A $2.8 million FAA grant program funding research by five universities illustrates the potential follow-on effects expected from the development of key technology requirements. Just under half of that total will be awarded to Embry-Riddle Aeronautical University, the University of Kansas, and the University of North Dakota to study and propose right-of-way rules for unmanned aircraft operations, along with safety recommendations and proposed standards for detect-and-avoid requirements. Mississippi State University and Wichita State University will roughly split a $318,958 federal investment in the study of composite materials used to make aircraft, applied both to drones and to advanced air mobility designs, research that the FAA called “critical for developing standards and regulations” in a September 27 news release. Embry-Riddle, Wichita State, and UND will also receive another $1 million divided among the three universities to identify flight data recorder requirements for drones and remotely piloted air mobility aircraft.
These universities have a long history of participation in federal research programs aiming to advance the capabilities and utility of aircraft flown by remote control, including drones used for infrastructure inspection and package delivery, as well as the coming wave of electric or hydrogen-electric vertical takeoff and landing (eVTOL) concepts being designed and built to carry cargo and people, along with more conventional adaptations of current aircraft with sustainable powerplant retrofits.
On the private sector side, Iris Automation, a developer of an onboard detect-and-avoid solution for drones that is now being adapted as an optional safety enhancing accessory for manned aircraft, announced a partnership with Volatus Aerospace, a global drone services and training provider based in Canada that holds various waivers allowing unmanned aircraft to be flown beyond visual line of sight (BVLOS), a much sought-after capability that will eventually be established as a routine operation under FAA regulations. Today, such operations are allowed on a case-by-case basis via FAA-issued waivers, and Volatus holds waivers that allow it to offer BVLOS operational training to clients.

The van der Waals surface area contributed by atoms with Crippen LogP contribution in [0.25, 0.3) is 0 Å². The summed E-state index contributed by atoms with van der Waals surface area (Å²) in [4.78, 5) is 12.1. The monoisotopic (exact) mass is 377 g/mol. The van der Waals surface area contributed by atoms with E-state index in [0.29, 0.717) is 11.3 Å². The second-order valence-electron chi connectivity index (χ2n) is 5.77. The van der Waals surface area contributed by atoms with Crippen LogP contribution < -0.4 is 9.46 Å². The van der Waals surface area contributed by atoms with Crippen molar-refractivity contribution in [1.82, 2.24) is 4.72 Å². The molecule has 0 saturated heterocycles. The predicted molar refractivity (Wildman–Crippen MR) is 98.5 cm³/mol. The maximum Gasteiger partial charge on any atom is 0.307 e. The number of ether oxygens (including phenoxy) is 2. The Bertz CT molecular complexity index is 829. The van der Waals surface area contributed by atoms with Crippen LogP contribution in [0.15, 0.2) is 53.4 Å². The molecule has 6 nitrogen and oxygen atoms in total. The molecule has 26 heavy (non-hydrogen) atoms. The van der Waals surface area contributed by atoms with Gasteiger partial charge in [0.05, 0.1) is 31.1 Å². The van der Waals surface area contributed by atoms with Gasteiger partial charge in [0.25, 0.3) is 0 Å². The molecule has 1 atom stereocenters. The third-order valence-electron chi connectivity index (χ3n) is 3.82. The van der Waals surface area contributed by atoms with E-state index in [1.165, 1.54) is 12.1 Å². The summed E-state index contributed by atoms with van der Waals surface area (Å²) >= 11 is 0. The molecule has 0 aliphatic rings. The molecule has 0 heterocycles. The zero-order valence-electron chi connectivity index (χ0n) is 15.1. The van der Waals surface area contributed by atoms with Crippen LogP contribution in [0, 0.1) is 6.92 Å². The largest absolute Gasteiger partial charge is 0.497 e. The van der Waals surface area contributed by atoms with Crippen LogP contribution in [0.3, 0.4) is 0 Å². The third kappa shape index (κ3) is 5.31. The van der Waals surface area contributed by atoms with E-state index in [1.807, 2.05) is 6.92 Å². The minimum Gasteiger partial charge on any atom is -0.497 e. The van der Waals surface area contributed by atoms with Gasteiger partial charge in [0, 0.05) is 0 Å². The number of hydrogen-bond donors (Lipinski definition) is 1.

“Iris is a clear leader in this nascent industry preparing to take the right steps into Beyond Visual Line of Sight operations,” Volatus CEO Glen Lynch said in a news release. “This partnership enhances Volatus’ ability to expand across global markets and support a broader range of customer missions by enabling clients to obtain complex operational approvals and certifications.”
Iris Automation has come to describe Casia, its computer vision system, as a “proprietary perception engine” that has potential uses beyond detection, classification, and automated avoidance of nearby objects, a task at which it has excelled in real-world and simulated tests. It’s also a task that has obvious safety value as new kinds of aircraft begin sharing the airspace. (The manned aircraft version of Casia now being developed will provide aural alerts but will not have access to flight controls.) Iris Automation is also well acquainted with the aforementioned universities, having participated in various FAA research and development programs focused on drones.
Any dividing line that remains between manned and unmanned aircraft, in terms of the technology that will enable each to do more things, to operate more efficiently, or to more effectively respond to emergencies and disasters, continues to get harder to see.